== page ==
RHINELANDER - With only two days until the elections politicians are taking every opportunity to reach out to voters.
The 7th Congressional Race is now the most expensive in the state.
Republican Representative Sean Duffy and Democratic challenger Pat Kreitlow have jointly spent more than $8 million on their campaigns.
In an area where manufacturing companies provide most of the jobs, ensuring small businesses succeed is a top priority for 7th district candidates.
Democratic candidate Pat Kreitlow "Small business owners around here deserve relief in a couple of different ways. One it's small middle class families where those small business are who should see tax relief by extending tax reliefs for 98% of Americans but also there should be tax credits for businesses that hire workers."
With Environmental Protection Agency regulations like Boiler MACT which requires paper mills to reduce pollution emissions--some small businesses struggle to stay successful.
Republican candidate Sean Duffy said, "We've passed over 30 jobs bills that have taken the weight of government off our small businesses like manufacturing and our farmers. It's important we let them focus more on running their businesses and expanding, growing, and hiring people instead of dealing with government, the red tape, rules, and regulations."
In the Northwoods, unemployment teeters close to 8%. Putting people back to work is what Congressman Duffy says is the only way to fix our deficit.
"The most important thing we can do is grow the economy. There's not a correlation with raising tax rates and bringing in more revenue. There's a correlation with the economy and putting more people back to work. When more people are working and making more wages more money comes into the federal government," said Duffy.
"Deficit reduction is only going to come with a balanced approach. You can't tax your way to prosperity. You can't cut your way to prosperity. Mega millionaires need to pay their fair share and make sure they're not paying a lower rate than hard working families around her. But you also have to go after the wasteful spending," said Kreitlow.
Growing up Kreitlow says his family struggled. He waited in line with his mother for food stamps. And was the first in his family to attend college. He says his story shows he's more in touch with hard working Americans.
Kreitlow said "My story is much more like there's. My work ethic is like theirs. We're very practical folks around here."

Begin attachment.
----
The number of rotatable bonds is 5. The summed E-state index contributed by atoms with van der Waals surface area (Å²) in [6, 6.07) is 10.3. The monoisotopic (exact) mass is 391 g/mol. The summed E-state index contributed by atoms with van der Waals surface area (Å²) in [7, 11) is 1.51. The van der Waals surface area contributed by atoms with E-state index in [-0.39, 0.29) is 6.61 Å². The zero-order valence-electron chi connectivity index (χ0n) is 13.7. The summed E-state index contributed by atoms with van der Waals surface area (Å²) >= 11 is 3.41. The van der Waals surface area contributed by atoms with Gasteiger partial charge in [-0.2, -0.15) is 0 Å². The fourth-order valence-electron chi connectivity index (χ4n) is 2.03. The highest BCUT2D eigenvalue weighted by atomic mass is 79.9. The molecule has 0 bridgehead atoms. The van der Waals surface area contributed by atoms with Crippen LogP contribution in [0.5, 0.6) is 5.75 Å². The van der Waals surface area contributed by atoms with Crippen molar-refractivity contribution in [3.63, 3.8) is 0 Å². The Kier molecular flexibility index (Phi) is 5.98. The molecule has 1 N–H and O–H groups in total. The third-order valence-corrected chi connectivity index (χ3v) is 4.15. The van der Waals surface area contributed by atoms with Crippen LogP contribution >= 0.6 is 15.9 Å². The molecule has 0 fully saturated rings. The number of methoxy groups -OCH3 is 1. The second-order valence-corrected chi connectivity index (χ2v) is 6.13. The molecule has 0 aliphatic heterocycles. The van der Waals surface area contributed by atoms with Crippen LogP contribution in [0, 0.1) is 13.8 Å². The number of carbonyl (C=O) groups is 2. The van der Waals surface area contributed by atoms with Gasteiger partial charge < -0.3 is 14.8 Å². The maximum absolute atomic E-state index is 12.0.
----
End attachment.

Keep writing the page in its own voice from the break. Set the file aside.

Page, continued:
As a father of six and someone who grew up logging in Wisconsin, Duffy says he's more in touch with voters than his opponent.
Duffy said, "I've been open and accessible making sure I'm listening to voters whether it's my town hall at least once every year per county I've done more than that with coffees with your congressman."
Kreitlow and Duffy will continue traveling around the state reaching out to voters. Both candidates say they're confident going into Tuesday's race. »
LAC DU FLAMBEAU - Ruby's pantry opened their doors Tuesday in Lac du Flambeau. This is the first time the Ruby's pantry has set up shop there. They decided to come to Lac du Flambeau because of the good turnout in Rhinelander. The food pantry asks that people give a $20 donation.
“It's not your typical food pantry,” says Gloria Cobb, Ruby's Pantry Lac du Flambeau Lead Coordinator. “This is an opportunity to give people dignity, to serve with dignity, and it's a donation base.”
“I mean look at the hustle and bustle going on we've got the community coming together not only Lac du Flambeau but the surrounding community coming together to meet a very basic need and that's to help with hunger,” says Cobb.
The pantry offered items like strawberries, cake mix, and toilet paper. More than 400 people were expected to show up.
“A participant will go through the line with a laundry basket and or box and they will be offered items,” says Cobb. “They can refuse them however we will encourage them to take the item because somebody else that they may know may have a need.”
“They get a certain amount of each item and they go through the line like an assembly line,” says Cobb.
The pantry had more than 21,000 pounds of food to give away.
WAUSAU - Students at Northcentral Technical College in Wausau got to see Tibetan monks create a work of art steeped in Buddhist history.
The Mandala Sand Art is an ancient Tantric Buddhist tradition dating back thousands of years.
The Tibetan Monks from the Drepung Loseling Monastery are on an international tour called Mystical Arts of Tibet where they create mandalas in front of an audience.
"The colored patterns we are using, we are following the scriptures, the Buddhist scriptures. It's a very old tradition, more than 2,500 years ago," says Geshe Loden, head of the Mystical Arts of Tibet.
The monks' last visit to Northcentral Technical College in 2011 was so popular, they were invited back.
"At NTC we feel like it's important to offer our students a variety of different programming, and one of the things we feel our responsibility to do is expose our students to other cultures, other religions, other ideas," says Director of Student Development Shawn Sullivan.
The monks work hours at a time placing sand delicately in the lines of the intricate pattern.
The mandala will take them four days to complete, but the beautiful creation won't last long.
"After finishing this, making the mandala, we consecrate this completed mandala, and we dismantle it to symbolize the impermanence of all the conditioned things, all the phenomena," says Loden.
The monks' tour raises money for more than 3,000 monasteries in India. They also do it to raise awareness about the plight of Tibetans.
"Lord Buddha had started this, and that tradition keeps going on."
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